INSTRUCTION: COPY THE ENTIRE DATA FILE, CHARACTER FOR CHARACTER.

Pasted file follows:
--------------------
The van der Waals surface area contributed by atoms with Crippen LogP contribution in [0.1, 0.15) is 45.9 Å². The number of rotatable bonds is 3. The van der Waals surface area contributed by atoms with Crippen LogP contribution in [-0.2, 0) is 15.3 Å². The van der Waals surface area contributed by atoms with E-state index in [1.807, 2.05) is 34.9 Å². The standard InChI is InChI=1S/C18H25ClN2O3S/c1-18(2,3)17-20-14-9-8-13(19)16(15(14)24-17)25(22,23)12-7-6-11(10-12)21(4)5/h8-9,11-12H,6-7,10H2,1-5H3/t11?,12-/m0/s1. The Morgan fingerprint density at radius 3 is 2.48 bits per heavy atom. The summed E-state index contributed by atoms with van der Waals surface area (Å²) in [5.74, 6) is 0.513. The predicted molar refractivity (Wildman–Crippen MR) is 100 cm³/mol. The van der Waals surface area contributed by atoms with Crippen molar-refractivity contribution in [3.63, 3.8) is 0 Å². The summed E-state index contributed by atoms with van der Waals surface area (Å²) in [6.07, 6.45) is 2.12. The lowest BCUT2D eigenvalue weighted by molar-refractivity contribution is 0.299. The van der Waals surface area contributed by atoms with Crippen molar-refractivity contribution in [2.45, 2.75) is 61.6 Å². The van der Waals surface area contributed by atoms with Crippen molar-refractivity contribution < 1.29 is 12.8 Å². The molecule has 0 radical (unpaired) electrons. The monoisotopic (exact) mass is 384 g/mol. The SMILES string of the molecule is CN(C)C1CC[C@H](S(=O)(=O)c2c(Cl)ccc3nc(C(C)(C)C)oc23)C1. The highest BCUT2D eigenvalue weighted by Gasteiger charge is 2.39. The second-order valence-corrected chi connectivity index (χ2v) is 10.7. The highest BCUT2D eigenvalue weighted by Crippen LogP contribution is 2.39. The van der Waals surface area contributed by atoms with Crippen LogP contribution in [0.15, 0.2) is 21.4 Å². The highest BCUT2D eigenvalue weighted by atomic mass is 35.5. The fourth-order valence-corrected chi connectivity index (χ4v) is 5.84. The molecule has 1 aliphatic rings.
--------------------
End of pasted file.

The van der Waals surface area contributed by atoms with Crippen LogP contribution in [0.1, 0.15) is 45.9 Å². The number of rotatable bonds is 3. The van der Waals surface area contributed by atoms with Crippen LogP contribution in [-0.2, 0) is 15.3 Å². The van der Waals surface area contributed by atoms with E-state index in [1.807, 2.05) is 34.9 Å². The standard InChI is InChI=1S/C18H25ClN2O3S/c1-18(2,3)17-20-14-9-8-13(19)16(15(14)24-17)25(22,23)12-7-6-11(10-12)21(4)5/h8-9,11-12H,6-7,10H2,1-5H3/t11?,12-/m0/s1. The Morgan fingerprint density at radius 3 is 2.48 bits per heavy atom. The summed E-state index contributed by atoms with van der Waals surface area (Å²) in [5.74, 6) is 0.513. The predicted molar refractivity (Wildman–Crippen MR) is 100 cm³/mol. The van der Waals surface area contributed by atoms with Crippen molar-refractivity contribution in [3.63, 3.8) is 0 Å². The summed E-state index contributed by atoms with van der Waals surface area (Å²) in [6.07, 6.45) is 2.12. The lowest BCUT2D eigenvalue weighted by molar-refractivity contribution is 0.299. The van der Waals surface area contributed by atoms with Crippen molar-refractivity contribution in [2.45, 2.75) is 61.6 Å². The van der Waals surface area contributed by atoms with Crippen molar-refractivity contribution < 1.29 is 12.8 Å². The molecule has 0 radical (unpaired) electrons. The monoisotopic (exact) mass is 384 g/mol. The SMILES string of the molecule is CN(C)C1CC[C@H](S(=O)(=O)c2c(Cl)ccc3nc(C(C)(C)C)oc23)C1. The highest BCUT2D eigenvalue weighted by Gasteiger charge is 2.39. The second-order valence-corrected chi connectivity index (χ2v) is 10.7. The highest BCUT2D eigenvalue weighted by Crippen LogP contribution is 2.39. The van der Waals surface area contributed by atoms with Crippen LogP contribution in [0.15, 0.2) is 21.4 Å². The highest BCUT2D eigenvalue weighted by atomic mass is 35.5. The fourth-order valence-corrected chi connectivity index (χ4v) is 5.84. The molecule has 1 aliphatic rings.